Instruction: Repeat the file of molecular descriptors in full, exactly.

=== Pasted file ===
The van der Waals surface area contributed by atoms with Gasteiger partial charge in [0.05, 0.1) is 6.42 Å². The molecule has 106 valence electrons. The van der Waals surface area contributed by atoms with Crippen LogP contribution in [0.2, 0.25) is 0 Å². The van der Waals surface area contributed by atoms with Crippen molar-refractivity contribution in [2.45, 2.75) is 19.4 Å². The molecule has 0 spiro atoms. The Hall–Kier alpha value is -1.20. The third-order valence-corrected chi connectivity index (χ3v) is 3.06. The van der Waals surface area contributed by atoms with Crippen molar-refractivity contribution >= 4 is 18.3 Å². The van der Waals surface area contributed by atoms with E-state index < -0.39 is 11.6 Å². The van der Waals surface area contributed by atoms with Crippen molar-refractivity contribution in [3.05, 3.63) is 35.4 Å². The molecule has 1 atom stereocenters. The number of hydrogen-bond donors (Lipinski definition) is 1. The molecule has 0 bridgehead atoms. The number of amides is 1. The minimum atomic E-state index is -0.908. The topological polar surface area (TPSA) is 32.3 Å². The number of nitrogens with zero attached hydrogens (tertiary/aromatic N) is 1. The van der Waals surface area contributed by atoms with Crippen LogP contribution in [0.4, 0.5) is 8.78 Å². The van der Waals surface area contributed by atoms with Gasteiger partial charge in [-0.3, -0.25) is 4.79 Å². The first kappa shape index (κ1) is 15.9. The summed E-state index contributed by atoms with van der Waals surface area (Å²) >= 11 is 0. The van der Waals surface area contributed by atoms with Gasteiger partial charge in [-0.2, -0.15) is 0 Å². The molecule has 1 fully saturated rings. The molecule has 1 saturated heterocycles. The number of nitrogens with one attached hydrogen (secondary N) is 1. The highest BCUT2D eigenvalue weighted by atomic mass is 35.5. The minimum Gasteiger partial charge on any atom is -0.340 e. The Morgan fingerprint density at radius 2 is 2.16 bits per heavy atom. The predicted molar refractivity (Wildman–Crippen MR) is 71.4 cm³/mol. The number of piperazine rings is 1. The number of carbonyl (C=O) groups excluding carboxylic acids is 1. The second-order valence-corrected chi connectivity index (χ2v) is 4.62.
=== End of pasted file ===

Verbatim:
The van der Waals surface area contributed by atoms with Gasteiger partial charge in [0.05, 0.1) is 6.42 Å². The molecule has 106 valence electrons. The van der Waals surface area contributed by atoms with Crippen LogP contribution in [0.2, 0.25) is 0 Å². The van der Waals surface area contributed by atoms with Crippen molar-refractivity contribution in [2.45, 2.75) is 19.4 Å². The molecule has 0 spiro atoms. The Hall–Kier alpha value is -1.20. The third-order valence-corrected chi connectivity index (χ3v) is 3.06. The van der Waals surface area contributed by atoms with Crippen molar-refractivity contribution >= 4 is 18.3 Å². The van der Waals surface area contributed by atoms with E-state index < -0.39 is 11.6 Å². The van der Waals surface area contributed by atoms with Crippen molar-refractivity contribution in [3.05, 3.63) is 35.4 Å². The molecule has 1 atom stereocenters. The number of hydrogen-bond donors (Lipinski definition) is 1. The molecule has 0 bridgehead atoms. The number of amides is 1. The minimum atomic E-state index is -0.908. The topological polar surface area (TPSA) is 32.3 Å². The number of nitrogens with zero attached hydrogens (tertiary/aromatic N) is 1. The van der Waals surface area contributed by atoms with Crippen LogP contribution in [0.4, 0.5) is 8.78 Å². The van der Waals surface area contributed by atoms with Gasteiger partial charge in [-0.3, -0.25) is 4.79 Å². The first kappa shape index (κ1) is 15.9. The summed E-state index contributed by atoms with van der Waals surface area (Å²) >= 11 is 0. The van der Waals surface area contributed by atoms with Gasteiger partial charge in [-0.2, -0.15) is 0 Å². The molecule has 1 fully saturated rings. The molecule has 1 saturated heterocycles. The number of nitrogens with one attached hydrogen (secondary N) is 1. The highest BCUT2D eigenvalue weighted by atomic mass is 35.5. The minimum Gasteiger partial charge on any atom is -0.340 e. The Morgan fingerprint density at radius 2 is 2.16 bits per heavy atom. The predicted molar refractivity (Wildman–Crippen MR) is 71.4 cm³/mol. The number of piperazine rings is 1. The number of carbonyl (C=O) groups excluding carboxylic acids is 1. The second-order valence-corrected chi connectivity index (χ2v) is 4.62.